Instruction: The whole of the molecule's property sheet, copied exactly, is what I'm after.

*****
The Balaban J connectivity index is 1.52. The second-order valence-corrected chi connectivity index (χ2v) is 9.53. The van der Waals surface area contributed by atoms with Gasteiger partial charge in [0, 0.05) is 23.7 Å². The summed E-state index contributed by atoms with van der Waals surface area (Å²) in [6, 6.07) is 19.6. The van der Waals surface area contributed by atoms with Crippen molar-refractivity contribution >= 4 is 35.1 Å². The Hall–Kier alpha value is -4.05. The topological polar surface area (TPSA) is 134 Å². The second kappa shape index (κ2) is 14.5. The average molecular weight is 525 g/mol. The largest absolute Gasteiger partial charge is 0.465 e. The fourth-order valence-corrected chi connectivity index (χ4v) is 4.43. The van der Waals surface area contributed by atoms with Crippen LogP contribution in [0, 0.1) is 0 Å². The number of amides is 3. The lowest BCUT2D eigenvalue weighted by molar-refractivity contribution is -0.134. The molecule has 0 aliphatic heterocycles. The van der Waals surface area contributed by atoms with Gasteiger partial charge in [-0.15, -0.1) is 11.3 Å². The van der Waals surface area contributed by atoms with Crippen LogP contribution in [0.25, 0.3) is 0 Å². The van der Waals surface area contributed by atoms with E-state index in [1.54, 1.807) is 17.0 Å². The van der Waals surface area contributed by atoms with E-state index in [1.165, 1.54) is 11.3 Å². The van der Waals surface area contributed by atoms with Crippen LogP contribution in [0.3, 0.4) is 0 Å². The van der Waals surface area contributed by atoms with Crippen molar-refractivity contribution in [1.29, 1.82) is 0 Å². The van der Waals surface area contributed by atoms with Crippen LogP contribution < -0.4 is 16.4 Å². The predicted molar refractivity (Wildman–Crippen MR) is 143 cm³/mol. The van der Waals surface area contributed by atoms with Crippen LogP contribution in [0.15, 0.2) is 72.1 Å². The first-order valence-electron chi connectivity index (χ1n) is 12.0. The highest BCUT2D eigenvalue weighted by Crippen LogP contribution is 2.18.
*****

The Balaban J connectivity index is 1.52. The second-order valence-corrected chi connectivity index (χ2v) is 9.53. The van der Waals surface area contributed by atoms with Gasteiger partial charge in [0, 0.05) is 23.7 Å². The summed E-state index contributed by atoms with van der Waals surface area (Å²) in [6, 6.07) is 19.6. The van der Waals surface area contributed by atoms with Crippen molar-refractivity contribution >= 4 is 35.1 Å². The Hall–Kier alpha value is -4.05. The topological polar surface area (TPSA) is 134 Å². The second kappa shape index (κ2) is 14.5. The average molecular weight is 525 g/mol. The largest absolute Gasteiger partial charge is 0.465 e. The fourth-order valence-corrected chi connectivity index (χ4v) is 4.43. The van der Waals surface area contributed by atoms with Crippen LogP contribution in [0, 0.1) is 0 Å². The number of amides is 3. The lowest BCUT2D eigenvalue weighted by molar-refractivity contribution is -0.134. The molecule has 0 aliphatic heterocycles. The van der Waals surface area contributed by atoms with Gasteiger partial charge in [-0.15, -0.1) is 11.3 Å². The van der Waals surface area contributed by atoms with Crippen LogP contribution in [0.25, 0.3) is 0 Å². The van der Waals surface area contributed by atoms with E-state index in [1.54, 1.807) is 17.0 Å². The van der Waals surface area contributed by atoms with E-state index in [1.165, 1.54) is 11.3 Å². The van der Waals surface area contributed by atoms with Crippen LogP contribution in [0.3, 0.4) is 0 Å². The van der Waals surface area contributed by atoms with Crippen molar-refractivity contribution in [1.29, 1.82) is 0 Å². The van der Waals surface area contributed by atoms with Crippen LogP contribution < -0.4 is 16.4 Å². The predicted molar refractivity (Wildman–Crippen MR) is 143 cm³/mol. The van der Waals surface area contributed by atoms with Crippen LogP contribution in [0.15, 0.2) is 72.1 Å². The first-order valence-electron chi connectivity index (χ1n) is 12.0. The highest BCUT2D eigenvalue weighted by Crippen LogP contribution is 2.18.